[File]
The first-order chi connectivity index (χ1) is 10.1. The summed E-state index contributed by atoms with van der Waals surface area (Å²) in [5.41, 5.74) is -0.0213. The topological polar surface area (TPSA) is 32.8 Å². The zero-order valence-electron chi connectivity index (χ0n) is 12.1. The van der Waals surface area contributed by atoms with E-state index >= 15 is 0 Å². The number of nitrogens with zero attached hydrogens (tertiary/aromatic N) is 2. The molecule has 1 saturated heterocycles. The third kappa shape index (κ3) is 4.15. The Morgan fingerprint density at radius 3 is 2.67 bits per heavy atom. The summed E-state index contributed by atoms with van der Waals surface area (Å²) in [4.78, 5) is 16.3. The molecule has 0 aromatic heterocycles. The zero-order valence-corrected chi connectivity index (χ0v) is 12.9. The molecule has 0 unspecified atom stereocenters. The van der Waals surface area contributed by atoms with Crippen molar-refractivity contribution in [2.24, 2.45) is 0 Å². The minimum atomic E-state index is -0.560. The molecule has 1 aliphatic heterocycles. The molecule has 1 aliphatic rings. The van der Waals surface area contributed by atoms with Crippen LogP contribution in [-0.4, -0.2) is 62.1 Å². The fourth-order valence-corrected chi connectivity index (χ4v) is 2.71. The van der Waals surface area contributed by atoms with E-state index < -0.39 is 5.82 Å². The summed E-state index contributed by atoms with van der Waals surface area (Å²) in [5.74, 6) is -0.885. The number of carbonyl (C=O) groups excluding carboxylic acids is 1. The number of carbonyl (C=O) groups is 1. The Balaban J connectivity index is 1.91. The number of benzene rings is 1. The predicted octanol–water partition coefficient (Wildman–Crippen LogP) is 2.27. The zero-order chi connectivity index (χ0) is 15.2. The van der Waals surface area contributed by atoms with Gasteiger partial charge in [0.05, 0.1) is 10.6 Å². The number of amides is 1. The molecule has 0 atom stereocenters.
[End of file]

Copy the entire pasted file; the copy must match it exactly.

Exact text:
The first-order chi connectivity index (χ1) is 10.1. The summed E-state index contributed by atoms with van der Waals surface area (Å²) in [5.41, 5.74) is -0.0213. The topological polar surface area (TPSA) is 32.8 Å². The zero-order valence-electron chi connectivity index (χ0n) is 12.1. The van der Waals surface area contributed by atoms with E-state index >= 15 is 0 Å². The number of nitrogens with zero attached hydrogens (tertiary/aromatic N) is 2. The molecule has 1 saturated heterocycles. The third kappa shape index (κ3) is 4.15. The Morgan fingerprint density at radius 3 is 2.67 bits per heavy atom. The summed E-state index contributed by atoms with van der Waals surface area (Å²) in [4.78, 5) is 16.3. The molecule has 0 aromatic heterocycles. The zero-order valence-corrected chi connectivity index (χ0v) is 12.9. The molecule has 0 unspecified atom stereocenters. The van der Waals surface area contributed by atoms with Crippen molar-refractivity contribution in [2.24, 2.45) is 0 Å². The minimum atomic E-state index is -0.560. The molecule has 1 aliphatic heterocycles. The molecule has 1 aliphatic rings. The van der Waals surface area contributed by atoms with Crippen LogP contribution in [-0.4, -0.2) is 62.1 Å². The fourth-order valence-corrected chi connectivity index (χ4v) is 2.71. The van der Waals surface area contributed by atoms with E-state index < -0.39 is 5.82 Å². The summed E-state index contributed by atoms with van der Waals surface area (Å²) in [5.74, 6) is -0.885. The number of carbonyl (C=O) groups excluding carboxylic acids is 1. The number of carbonyl (C=O) groups is 1. The Balaban J connectivity index is 1.91. The number of benzene rings is 1. The predicted octanol–water partition coefficient (Wildman–Crippen LogP) is 2.27. The zero-order chi connectivity index (χ0) is 15.2. The van der Waals surface area contributed by atoms with Gasteiger partial charge in [0.05, 0.1) is 10.6 Å². The number of amides is 1. The molecule has 0 atom stereocenters.